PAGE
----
App That Crowdsources Bail Lets Anyone Help Disrupt America’s Mass Incarceration

By Carey Wedler

The United States is known for having one of the highest incarceration rates in the world, fueled by the Drug War, a bought-off justice system, and the ever-flourishing prison-industrial complex.

With special interests from police unions to prison guard unions fueling mass incarceration (to say nothing of the private prison lobby), it is not difficult to understand why the supposedly freest country in the world has so much of its population behind bars.

At face value, the system’s corruption and breadth appear too overwhelming to tackle head on, but a new app places power in the hands of ordinary consumers, allowing them to chip away at some of the seemingly intractable authority of the U.S. prison system.

Appolition — a combination of “app” and “abolition” — is a simple program that allows users to donate pennies from their everyday purchases toward bail funds for people who otherwise cannot afford to gather the money. It simply rounds up transaction amounts on debit, credit, and PayPal to the nearest dollar and donates the difference to National Bail Out, an organization of grassroots groups that work “to end money bail and in the meantime get as many people out of cages and back to their families as we can.” Ultimately, this provides an easy, effective opportunity to disrupt a major component of mass incarceration.

According to National Bail Out:

Everyday tens of thousands of people languish in jail simply because they cannot afford bail. In addition to the over $9 billion wasted to incarcerate people who have been convicted of no crime, pre-trial incarceration has catastrophic impacts on families and communities. Even a few days in jail can ruin a person’s life. They may lose their job, their family may lose housing and some even lose their children.

Bail is so central to the American justice system that a $2 billion industry has cropped up around it. Much of the growth of mass incarceration is driven by the war on drugs. As National Bail Out notes:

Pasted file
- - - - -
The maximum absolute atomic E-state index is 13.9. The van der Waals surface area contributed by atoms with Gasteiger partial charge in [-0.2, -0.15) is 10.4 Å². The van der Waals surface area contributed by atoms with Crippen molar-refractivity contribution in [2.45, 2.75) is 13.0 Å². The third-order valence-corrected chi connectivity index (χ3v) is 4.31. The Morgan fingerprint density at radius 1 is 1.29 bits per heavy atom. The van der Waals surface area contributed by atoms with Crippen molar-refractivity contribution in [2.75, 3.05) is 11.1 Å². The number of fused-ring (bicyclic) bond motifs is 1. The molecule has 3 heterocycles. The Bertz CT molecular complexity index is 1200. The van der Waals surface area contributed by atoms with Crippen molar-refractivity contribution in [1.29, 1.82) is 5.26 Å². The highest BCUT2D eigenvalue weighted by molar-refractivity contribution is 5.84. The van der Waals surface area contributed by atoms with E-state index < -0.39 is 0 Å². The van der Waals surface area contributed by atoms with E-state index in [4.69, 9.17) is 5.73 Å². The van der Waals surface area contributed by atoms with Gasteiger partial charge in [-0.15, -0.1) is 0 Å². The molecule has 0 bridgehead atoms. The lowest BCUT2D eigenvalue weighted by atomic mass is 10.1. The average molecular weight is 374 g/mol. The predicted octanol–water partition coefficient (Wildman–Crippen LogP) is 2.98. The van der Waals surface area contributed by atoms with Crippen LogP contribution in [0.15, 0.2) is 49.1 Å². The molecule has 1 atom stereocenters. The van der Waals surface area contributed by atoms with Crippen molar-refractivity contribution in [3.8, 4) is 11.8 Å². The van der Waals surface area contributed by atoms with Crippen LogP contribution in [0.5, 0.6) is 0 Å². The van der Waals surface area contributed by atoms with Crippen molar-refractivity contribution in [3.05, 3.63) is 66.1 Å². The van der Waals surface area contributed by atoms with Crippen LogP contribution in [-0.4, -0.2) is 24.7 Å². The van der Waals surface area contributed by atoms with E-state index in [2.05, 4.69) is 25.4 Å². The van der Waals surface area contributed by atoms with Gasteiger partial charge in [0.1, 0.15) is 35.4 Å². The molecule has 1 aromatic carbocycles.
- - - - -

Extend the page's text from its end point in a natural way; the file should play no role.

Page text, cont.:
Since 1980, the number of incarcerated people has grown by 500%. Fed by a racist War on Drugs, that our current Attorney General Jeff Sessions is trying to resurrect, millions of people have been taken from their families.

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By some measures, the incarceration rate has actually grown 1,000 percent since 1980, and at least part of this is due to the drug prohibition (it’s worth noting that Sessions isn’t so much “resurrecting” the Drug War as he is continuing it; though President Obama made some reforms, including not prosecuting cannabis offenses in states where it’s legal, his administration very much maintained the status quo).

Regardless, as National Bail Out highlights, the Drug War has, indeed, disproportionately affected minorities. For example, the ACLU has noted that “[m]arijuana use is roughly equal among blacks and whites, yet Blacks are 3.73 times as likely to be arrested for marijuana possession.”

However, the injustice is not only evident in Drug War cases. Troy Wilson, who developed the underlying technology for Appolition, experienced the system’s bail problem first-hand, and thanks to friends, was able to make his payment. However, he told Wired of other, not-so-happy endings. As the outlet summarized:

Kalief Browder, a 16-year-old accused of stealing a backpack who, unable to meet a $3,000 bail, spent three years at New York’s Rikers Island before charges were dismissed. In 2015, haunted by those three years plagued by violence and long stints in solitary confinement, Browder hanged himself.

According to 2014 data from the Bureau of Justice Statistics (BJS), on any given day 450,000 people are behind bars simply awaiting trial.

This is no small number, and Appolition aims to reduce the amount of time individuals, in particular people of color, spend behind bars before ever having their day in court.

In May of last year, National Bail Out was able to raise $1 million for a Mother’s Day campaign, freeing 106 mothers across the country. They were able to facilitate the release of 71 additional people in June and August.

Users can sign up for the app here and can also make direct one-time or recurring donations.

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